Saturday, September 26, 2009

And another thing

This hospital stay is the fifth, I think, for Will since July. It might be the sixth. First there was a bacterial infection, then (they think) CMV pneumonia, then very low sats and fevers, then the line infection (which they now sort of think might have been sample contamination) and high-dose steroids for the chronic rejection episode, and now this. So fifth. The recent idea is that there must be something else going on in addition to all the recent infections that is causing Will to never quite recover and, in fact, keep getting sick.

Yesterday they think they found the culprit: Cryptococcus. Cryptococcus is an airborne fungus. There is a particular kind that is common here in the NW. (I don’t know which kind Will has yet; the docs didn’t say and I didn’t know to ask when they first told me, but it would be reasonable to think it might be the NW kind: C. gattii) It can take different infectious courses. It commonly causes lung problems (check) and it can infect the central nervous system too. It's treatable; however, if there is CNS involvement, the treatment has some pretty serious risks to the kidneys. Treatment for the regular versions is flucytosine or fluconazole or something like it. Treatment for the CNS version is 5-7 days of amphotericin followed by flucytosine.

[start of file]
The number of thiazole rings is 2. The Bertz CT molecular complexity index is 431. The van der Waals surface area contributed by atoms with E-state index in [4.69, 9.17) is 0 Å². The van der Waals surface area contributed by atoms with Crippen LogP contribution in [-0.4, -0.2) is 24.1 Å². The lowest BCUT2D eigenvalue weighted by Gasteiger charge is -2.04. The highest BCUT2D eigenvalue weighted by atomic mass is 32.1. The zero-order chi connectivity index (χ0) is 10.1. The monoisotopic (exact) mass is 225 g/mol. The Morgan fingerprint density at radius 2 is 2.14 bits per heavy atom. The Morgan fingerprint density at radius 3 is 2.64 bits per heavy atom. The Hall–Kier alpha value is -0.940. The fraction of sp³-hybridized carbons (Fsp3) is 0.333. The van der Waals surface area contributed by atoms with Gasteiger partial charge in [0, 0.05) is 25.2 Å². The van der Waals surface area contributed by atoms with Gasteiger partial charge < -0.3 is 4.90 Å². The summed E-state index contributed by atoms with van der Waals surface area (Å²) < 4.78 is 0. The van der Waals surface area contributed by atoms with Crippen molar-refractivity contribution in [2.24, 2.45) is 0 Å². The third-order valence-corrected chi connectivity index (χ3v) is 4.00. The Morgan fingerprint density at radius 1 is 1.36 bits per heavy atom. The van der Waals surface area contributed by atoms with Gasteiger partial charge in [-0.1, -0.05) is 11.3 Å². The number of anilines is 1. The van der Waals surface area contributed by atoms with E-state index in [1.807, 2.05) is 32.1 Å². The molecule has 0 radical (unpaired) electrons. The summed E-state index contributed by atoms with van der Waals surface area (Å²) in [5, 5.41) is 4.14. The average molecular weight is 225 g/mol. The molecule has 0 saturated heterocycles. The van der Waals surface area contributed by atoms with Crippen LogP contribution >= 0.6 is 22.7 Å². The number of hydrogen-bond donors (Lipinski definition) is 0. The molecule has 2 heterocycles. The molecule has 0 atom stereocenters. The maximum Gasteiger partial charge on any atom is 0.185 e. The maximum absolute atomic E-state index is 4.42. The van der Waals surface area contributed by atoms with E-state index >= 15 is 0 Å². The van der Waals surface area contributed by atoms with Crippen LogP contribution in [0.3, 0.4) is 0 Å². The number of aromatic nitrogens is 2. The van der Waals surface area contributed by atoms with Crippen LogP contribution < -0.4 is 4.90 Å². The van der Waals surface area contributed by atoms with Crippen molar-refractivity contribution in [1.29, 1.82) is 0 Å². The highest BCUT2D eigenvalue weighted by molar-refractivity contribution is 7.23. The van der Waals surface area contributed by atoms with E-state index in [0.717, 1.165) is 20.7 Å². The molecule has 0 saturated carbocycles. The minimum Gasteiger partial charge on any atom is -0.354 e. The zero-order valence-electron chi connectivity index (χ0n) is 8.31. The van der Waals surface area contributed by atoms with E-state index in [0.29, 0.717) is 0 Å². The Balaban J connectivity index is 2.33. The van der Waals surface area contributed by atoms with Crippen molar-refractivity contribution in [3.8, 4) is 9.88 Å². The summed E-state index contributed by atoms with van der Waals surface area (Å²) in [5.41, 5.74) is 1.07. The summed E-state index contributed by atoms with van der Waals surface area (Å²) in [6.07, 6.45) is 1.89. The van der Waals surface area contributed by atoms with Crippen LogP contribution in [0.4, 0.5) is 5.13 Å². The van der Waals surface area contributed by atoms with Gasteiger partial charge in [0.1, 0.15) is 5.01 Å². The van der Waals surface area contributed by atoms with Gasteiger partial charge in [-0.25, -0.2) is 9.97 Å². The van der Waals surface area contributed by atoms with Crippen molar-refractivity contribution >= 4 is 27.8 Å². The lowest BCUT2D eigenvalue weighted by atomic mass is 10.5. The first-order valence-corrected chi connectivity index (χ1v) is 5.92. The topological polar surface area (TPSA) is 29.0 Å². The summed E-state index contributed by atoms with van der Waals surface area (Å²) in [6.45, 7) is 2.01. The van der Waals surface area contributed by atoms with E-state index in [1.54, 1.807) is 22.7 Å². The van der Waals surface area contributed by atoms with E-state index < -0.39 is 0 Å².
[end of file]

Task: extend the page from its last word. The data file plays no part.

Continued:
So, they're doing a number of examinations to see if they can tell which parts of Will are infected. Head CT (normal), eye examination (normal), and lumbar punch to collect spinal fluid to test (fluid appears normal, but it's the lab tests that will really show what is what). The lumbar punch thing is an example of, really, how tough Will is. I am about in tears if I have to have an IV put in. Will just gets through it, whatever it is. I remember when he was being treated for Hodgkin's lymphoma and the oncologist said about one of his (many) bone marrow biopsies: "you could give a class in how to tolerate these."

At any rate, the lab won't run the tests on the spinal fluid until Monday, so we won't know until then. In the meantime, they might just start the flucytosine since it often is adjunctive therapy to amphotericin. (I asked the supervising medical doc about this when he called today, and he wanted to check with ID to make sure it was a good idea.)

The blood test for EBV was negative. This is very good, because in the past EBV has always be associated with lymphoma for Will. The blood test for Adenovirus also was negative (again, good). Will still has Adenovirus in his lungs, but because they didn’t find it in his blood, it makes them feel the infection is (1) less serious and/or (2) starting to be on the way out. Nonetheless, they may decide they need to treat for that too, depending. It can be a very serious infection in someone with a suppressed immune system. The IgG treatment is on hold for a day or so until they figure out what type of cyptococcus infection they are treating and whether Will will need amphotericin. The IgG puts some strain on the kidneys and they want to have all the room they can get to treat with amphotericin if they need to.

Will also had a complete ultrasound mapping of the veins in his arms and chest this afternoon, owing to the fact that the picc line nurse couldn’t get the picc line placed yesterday. They got one placed today. He said the mapping was "interesting."

So, that's today's update. Will is stable, no fevers today/yesterday. Still on 3-4L of oxygen by nasal cannula, but they are hoping to start weaning down, if that is possible.